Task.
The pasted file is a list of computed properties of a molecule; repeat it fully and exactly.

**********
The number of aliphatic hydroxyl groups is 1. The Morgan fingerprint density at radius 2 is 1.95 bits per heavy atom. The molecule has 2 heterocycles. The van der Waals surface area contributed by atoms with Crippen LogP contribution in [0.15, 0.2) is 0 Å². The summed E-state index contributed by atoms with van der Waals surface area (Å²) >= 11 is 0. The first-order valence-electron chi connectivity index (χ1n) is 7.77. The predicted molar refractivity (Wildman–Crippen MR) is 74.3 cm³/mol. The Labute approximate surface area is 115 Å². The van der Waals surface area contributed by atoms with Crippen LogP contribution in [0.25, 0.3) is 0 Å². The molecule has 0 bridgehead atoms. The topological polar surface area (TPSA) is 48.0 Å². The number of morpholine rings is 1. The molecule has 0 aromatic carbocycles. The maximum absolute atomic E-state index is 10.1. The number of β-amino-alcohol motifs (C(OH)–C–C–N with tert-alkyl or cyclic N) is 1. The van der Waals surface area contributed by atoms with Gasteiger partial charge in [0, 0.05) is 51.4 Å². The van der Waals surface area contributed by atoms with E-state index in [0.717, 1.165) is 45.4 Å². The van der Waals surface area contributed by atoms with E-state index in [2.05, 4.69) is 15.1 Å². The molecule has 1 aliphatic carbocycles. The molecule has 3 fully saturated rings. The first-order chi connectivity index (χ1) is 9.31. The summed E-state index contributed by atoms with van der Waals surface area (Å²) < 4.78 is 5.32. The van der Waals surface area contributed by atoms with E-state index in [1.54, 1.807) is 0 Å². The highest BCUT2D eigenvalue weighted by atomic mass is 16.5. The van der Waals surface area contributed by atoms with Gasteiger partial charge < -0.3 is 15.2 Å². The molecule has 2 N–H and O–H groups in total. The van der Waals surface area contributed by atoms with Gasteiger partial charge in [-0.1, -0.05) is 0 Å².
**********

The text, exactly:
The number of aliphatic hydroxyl groups is 1. The Morgan fingerprint density at radius 2 is 1.95 bits per heavy atom. The molecule has 2 heterocycles. The van der Waals surface area contributed by atoms with Crippen LogP contribution in [0.15, 0.2) is 0 Å². The summed E-state index contributed by atoms with van der Waals surface area (Å²) >= 11 is 0. The first-order valence-electron chi connectivity index (χ1n) is 7.77. The predicted molar refractivity (Wildman–Crippen MR) is 74.3 cm³/mol. The Labute approximate surface area is 115 Å². The van der Waals surface area contributed by atoms with Crippen LogP contribution in [0.25, 0.3) is 0 Å². The molecule has 0 bridgehead atoms. The topological polar surface area (TPSA) is 48.0 Å². The number of morpholine rings is 1. The molecule has 0 aromatic carbocycles. The maximum absolute atomic E-state index is 10.1. The number of β-amino-alcohol motifs (C(OH)–C–C–N with tert-alkyl or cyclic N) is 1. The van der Waals surface area contributed by atoms with Gasteiger partial charge in [0, 0.05) is 51.4 Å². The van der Waals surface area contributed by atoms with E-state index in [0.717, 1.165) is 45.4 Å². The van der Waals surface area contributed by atoms with E-state index in [2.05, 4.69) is 15.1 Å². The molecule has 1 aliphatic carbocycles. The molecule has 3 fully saturated rings. The first-order chi connectivity index (χ1) is 9.31. The summed E-state index contributed by atoms with van der Waals surface area (Å²) < 4.78 is 5.32. The van der Waals surface area contributed by atoms with E-state index in [1.54, 1.807) is 0 Å². The highest BCUT2D eigenvalue weighted by atomic mass is 16.5. The van der Waals surface area contributed by atoms with Gasteiger partial charge < -0.3 is 15.2 Å². The molecule has 2 N–H and O–H groups in total. The van der Waals surface area contributed by atoms with Gasteiger partial charge in [-0.1, -0.05) is 0 Å².